Ship to Shore
I recently travelled back to the Isle of Man by ferry on Good Friday of Easter weekend, and reflected on one of the blessings of my retirement nine years ago from the ferry industry: the ability to relax and enjoy bank holiday periods free from the worry of some operational mishap occurring at the most inopportune moment. In the 31 years during which I occupied various shoreside roles in the ferry industry, fortune often decreed that if something was to go wrong it would go wrong at the busiest time of the sailing calendar.
It got me thinking that it was 40 years since I had made the ‘leap‘ from ship to shore, bringing to an end a seagoing career that had started deep sea and continued on the ferries which crossed the Irish Sea from Scotland (Stranraer) to Northern Ireland (Larne). It was fascinating to contrast the way of life at sea with life ashore, as I am sure many others have done when making such a career change.
For example, being ashore avoided the extreme pressures which those onboard would endure during the worst instances of weather or mechanical problems, but by and large a ship’s crew could ‘switch off’ when their turn of duty was over and their responsibilities handed over to the oncoming crew, until their next turn of duty. Those in senior shore-based roles have an almost constant pressure (at least in the back of their minds) of overseeing the shipping 24/7, trying to ensure it operates safely, efficiently and to time.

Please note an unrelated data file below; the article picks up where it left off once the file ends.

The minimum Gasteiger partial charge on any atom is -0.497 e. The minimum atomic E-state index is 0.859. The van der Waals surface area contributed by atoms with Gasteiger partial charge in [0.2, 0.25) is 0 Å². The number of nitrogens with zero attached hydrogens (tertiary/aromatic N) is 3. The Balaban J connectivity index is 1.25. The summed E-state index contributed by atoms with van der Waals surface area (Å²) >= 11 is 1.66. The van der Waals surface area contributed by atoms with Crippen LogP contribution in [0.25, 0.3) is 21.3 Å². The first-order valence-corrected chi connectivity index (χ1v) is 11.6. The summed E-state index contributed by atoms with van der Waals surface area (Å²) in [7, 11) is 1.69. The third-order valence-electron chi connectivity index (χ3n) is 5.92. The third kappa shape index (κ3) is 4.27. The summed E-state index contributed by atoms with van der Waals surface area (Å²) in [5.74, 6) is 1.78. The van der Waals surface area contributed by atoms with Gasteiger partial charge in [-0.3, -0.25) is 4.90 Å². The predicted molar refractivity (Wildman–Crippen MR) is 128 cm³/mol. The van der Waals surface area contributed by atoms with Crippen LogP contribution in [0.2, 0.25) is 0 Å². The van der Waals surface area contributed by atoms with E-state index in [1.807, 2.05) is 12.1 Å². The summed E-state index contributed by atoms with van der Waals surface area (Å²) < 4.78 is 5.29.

In ‘days of old‘, and particularly when deep sea, communication was very limited – which on a very positive note meant relatively little interference from Head Office in the matters of running the ship, but on the downside meant virtually no opportunity to stay in touch with loved ones ‘back home‘. Modern technology has flipped that situation around. But, back then, ‘disappearing off the face of the earth‘ for months at a time was often the driving force in deep sea seafarers seeking shore-based positions or at least onboard positions closer to home.
Over the long period when I worked ashore, I noticed at times the expansion in shore-based operations to meet the greater regulatory, safety and commercial pressures; and at other times the contraction due to some of these functions being ‘outsourced‘ to ship management companies or centralised at ‘head office’. In the ferry industry, I always saw merit in the value of locally based senior marine management. When I moved ashore in 1976 as Shipping & Port Manager for Sealink’s Stranraer - Larne route, I also took up the responsibilities of Marine Superintendent and firmly believed that local knowledge – of vessels, operating conditions and personnel – enabled appropriate decisions to be made. On my desk, I always kept a copy of the inquiry into the loss of the Princess Victoria on the route in January 1953. This was a constant reminder as to the safety aspects of the Marine Superintendent’s job and it was never far from my mind; in fact my predecessor in the role had been Captain LJ (Joe) Unsworth, MBE who had served on the Victoria and by a fortunate quirk of fate had been transferred to another route to cover staff shortage a day before Victoria’s final tragic voyage.
I guess the relative attractions of ship and shore positions are a matter of individual circumstances and views, but my trip down memory lane to 40 years ago did lead me to conclude that I was very glad to have made the career change, before containerisation and other factors changed forever the way of life deep sea that I had known and so much enjoyed. Equally, however, I valued the substantial time I had spent at sea before coming ashore. And who knows – maybe all the grey hairs I gained ashore during all the operational mishaps, weather and engineering disruptions and occasional near disasters – particularly during bank holiday weekends and peak holiday periods – would still have turned grey (or fallen out completely had I remained afloat).
HAMISH ROSS, EDITOR